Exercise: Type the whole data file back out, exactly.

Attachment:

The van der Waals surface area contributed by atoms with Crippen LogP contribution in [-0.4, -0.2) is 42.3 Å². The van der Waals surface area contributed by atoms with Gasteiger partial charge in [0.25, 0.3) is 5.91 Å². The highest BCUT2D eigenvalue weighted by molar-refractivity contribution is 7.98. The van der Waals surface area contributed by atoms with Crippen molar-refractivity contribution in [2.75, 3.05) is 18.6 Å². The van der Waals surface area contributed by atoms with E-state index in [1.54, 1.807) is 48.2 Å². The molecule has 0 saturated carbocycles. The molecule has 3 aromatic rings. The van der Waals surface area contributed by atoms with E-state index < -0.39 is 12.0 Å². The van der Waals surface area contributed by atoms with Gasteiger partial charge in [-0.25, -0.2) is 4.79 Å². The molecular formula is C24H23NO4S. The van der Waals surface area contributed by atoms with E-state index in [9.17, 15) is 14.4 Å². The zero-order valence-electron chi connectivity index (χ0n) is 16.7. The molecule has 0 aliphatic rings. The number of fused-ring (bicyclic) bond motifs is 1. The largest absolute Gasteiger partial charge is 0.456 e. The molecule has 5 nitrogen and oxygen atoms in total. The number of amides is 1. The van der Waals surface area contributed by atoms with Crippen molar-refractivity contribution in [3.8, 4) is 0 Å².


The van der Waals surface area contributed by atoms with Crippen LogP contribution in [-0.4, -0.2) is 42.3 Å². The van der Waals surface area contributed by atoms with Gasteiger partial charge in [0.25, 0.3) is 5.91 Å². The highest BCUT2D eigenvalue weighted by molar-refractivity contribution is 7.98. The van der Waals surface area contributed by atoms with Crippen molar-refractivity contribution in [2.75, 3.05) is 18.6 Å². The van der Waals surface area contributed by atoms with E-state index in [1.54, 1.807) is 48.2 Å². The molecule has 0 saturated carbocycles. The molecule has 3 aromatic rings. The van der Waals surface area contributed by atoms with E-state index < -0.39 is 12.0 Å². The van der Waals surface area contributed by atoms with Gasteiger partial charge in [-0.25, -0.2) is 4.79 Å². The molecular formula is C24H23NO4S. The van der Waals surface area contributed by atoms with E-state index in [9.17, 15) is 14.4 Å². The zero-order valence-electron chi connectivity index (χ0n) is 16.7. The molecule has 0 aliphatic rings. The number of fused-ring (bicyclic) bond motifs is 1. The largest absolute Gasteiger partial charge is 0.456 e. The molecule has 5 nitrogen and oxygen atoms in total. The number of amides is 1. The van der Waals surface area contributed by atoms with Crippen molar-refractivity contribution in [3.8, 4) is 0 Å².